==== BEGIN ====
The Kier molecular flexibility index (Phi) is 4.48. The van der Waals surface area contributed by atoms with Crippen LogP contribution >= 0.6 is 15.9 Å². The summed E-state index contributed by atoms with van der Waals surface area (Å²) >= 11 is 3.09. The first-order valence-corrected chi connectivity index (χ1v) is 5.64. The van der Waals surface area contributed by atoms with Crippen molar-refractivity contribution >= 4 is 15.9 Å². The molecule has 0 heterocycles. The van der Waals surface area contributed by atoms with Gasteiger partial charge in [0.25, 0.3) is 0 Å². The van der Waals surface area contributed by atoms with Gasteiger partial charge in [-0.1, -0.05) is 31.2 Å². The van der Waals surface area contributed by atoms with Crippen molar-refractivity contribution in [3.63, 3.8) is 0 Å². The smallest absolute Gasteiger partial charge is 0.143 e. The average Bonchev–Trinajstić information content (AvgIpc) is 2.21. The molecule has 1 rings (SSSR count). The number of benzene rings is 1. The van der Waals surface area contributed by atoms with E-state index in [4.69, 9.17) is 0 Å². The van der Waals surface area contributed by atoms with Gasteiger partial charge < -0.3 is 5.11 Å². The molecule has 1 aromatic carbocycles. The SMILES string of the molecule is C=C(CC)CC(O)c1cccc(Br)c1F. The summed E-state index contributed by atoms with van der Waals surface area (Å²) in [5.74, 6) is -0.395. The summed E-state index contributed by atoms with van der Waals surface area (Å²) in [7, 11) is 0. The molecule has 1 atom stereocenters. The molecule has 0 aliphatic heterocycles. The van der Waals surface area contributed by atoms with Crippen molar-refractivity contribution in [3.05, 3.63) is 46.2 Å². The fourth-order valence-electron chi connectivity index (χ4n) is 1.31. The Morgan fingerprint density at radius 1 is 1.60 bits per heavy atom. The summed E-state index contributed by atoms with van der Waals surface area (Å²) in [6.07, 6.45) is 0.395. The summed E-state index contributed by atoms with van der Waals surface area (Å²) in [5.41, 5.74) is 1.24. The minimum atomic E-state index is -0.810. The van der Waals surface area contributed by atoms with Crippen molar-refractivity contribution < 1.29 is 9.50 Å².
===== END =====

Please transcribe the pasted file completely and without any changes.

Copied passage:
The Kier molecular flexibility index (Phi) is 4.48. The van der Waals surface area contributed by atoms with Crippen LogP contribution >= 0.6 is 15.9 Å². The summed E-state index contributed by atoms with van der Waals surface area (Å²) >= 11 is 3.09. The first-order valence-corrected chi connectivity index (χ1v) is 5.64. The van der Waals surface area contributed by atoms with Crippen molar-refractivity contribution >= 4 is 15.9 Å². The molecule has 0 heterocycles. The van der Waals surface area contributed by atoms with Gasteiger partial charge in [0.25, 0.3) is 0 Å². The van der Waals surface area contributed by atoms with Gasteiger partial charge in [-0.1, -0.05) is 31.2 Å². The van der Waals surface area contributed by atoms with Crippen molar-refractivity contribution in [3.63, 3.8) is 0 Å². The smallest absolute Gasteiger partial charge is 0.143 e. The average Bonchev–Trinajstić information content (AvgIpc) is 2.21. The molecule has 1 rings (SSSR count). The number of benzene rings is 1. The van der Waals surface area contributed by atoms with E-state index in [4.69, 9.17) is 0 Å². The van der Waals surface area contributed by atoms with Gasteiger partial charge < -0.3 is 5.11 Å². The molecule has 1 aromatic carbocycles. The SMILES string of the molecule is C=C(CC)CC(O)c1cccc(Br)c1F. The summed E-state index contributed by atoms with van der Waals surface area (Å²) in [5.74, 6) is -0.395. The summed E-state index contributed by atoms with van der Waals surface area (Å²) in [7, 11) is 0. The molecule has 1 atom stereocenters. The molecule has 0 aliphatic heterocycles. The van der Waals surface area contributed by atoms with Crippen molar-refractivity contribution in [3.05, 3.63) is 46.2 Å². The fourth-order valence-electron chi connectivity index (χ4n) is 1.31. The Morgan fingerprint density at radius 1 is 1.60 bits per heavy atom. The summed E-state index contributed by atoms with van der Waals surface area (Å²) in [6.07, 6.45) is 0.395. The summed E-state index contributed by atoms with van der Waals surface area (Å²) in [5.41, 5.74) is 1.24. The minimum atomic E-state index is -0.810. The van der Waals surface area contributed by atoms with Crippen molar-refractivity contribution < 1.29 is 9.50 Å².